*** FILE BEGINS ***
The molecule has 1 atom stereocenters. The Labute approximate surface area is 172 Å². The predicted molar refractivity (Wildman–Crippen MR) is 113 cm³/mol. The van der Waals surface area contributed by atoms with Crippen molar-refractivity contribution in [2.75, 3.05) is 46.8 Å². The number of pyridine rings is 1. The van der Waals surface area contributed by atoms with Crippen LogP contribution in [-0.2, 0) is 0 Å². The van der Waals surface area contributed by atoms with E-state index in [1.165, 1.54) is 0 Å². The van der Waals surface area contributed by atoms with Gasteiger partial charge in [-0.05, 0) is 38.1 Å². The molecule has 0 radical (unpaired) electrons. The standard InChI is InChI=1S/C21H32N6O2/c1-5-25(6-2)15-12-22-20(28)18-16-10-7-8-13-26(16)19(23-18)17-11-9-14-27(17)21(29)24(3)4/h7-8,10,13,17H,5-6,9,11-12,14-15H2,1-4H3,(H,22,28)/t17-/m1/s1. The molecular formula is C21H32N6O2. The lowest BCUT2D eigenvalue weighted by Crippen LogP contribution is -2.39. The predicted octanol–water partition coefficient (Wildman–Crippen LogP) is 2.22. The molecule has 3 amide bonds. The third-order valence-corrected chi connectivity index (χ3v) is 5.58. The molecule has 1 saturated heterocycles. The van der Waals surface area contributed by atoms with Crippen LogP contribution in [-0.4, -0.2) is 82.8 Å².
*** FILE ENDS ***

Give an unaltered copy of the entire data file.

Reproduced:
The molecule has 1 atom stereocenters. The Labute approximate surface area is 172 Å². The predicted molar refractivity (Wildman–Crippen MR) is 113 cm³/mol. The van der Waals surface area contributed by atoms with Crippen molar-refractivity contribution in [2.75, 3.05) is 46.8 Å². The number of pyridine rings is 1. The van der Waals surface area contributed by atoms with Crippen LogP contribution in [-0.2, 0) is 0 Å². The van der Waals surface area contributed by atoms with E-state index in [1.165, 1.54) is 0 Å². The van der Waals surface area contributed by atoms with Gasteiger partial charge in [-0.05, 0) is 38.1 Å². The molecule has 0 radical (unpaired) electrons. The standard InChI is InChI=1S/C21H32N6O2/c1-5-25(6-2)15-12-22-20(28)18-16-10-7-8-13-26(16)19(23-18)17-11-9-14-27(17)21(29)24(3)4/h7-8,10,13,17H,5-6,9,11-12,14-15H2,1-4H3,(H,22,28)/t17-/m1/s1. The molecular formula is C21H32N6O2. The lowest BCUT2D eigenvalue weighted by Crippen LogP contribution is -2.39. The predicted octanol–water partition coefficient (Wildman–Crippen LogP) is 2.22. The molecule has 3 amide bonds. The third-order valence-corrected chi connectivity index (χ3v) is 5.58. The molecule has 1 saturated heterocycles. The van der Waals surface area contributed by atoms with Crippen LogP contribution in [-0.4, -0.2) is 82.8 Å².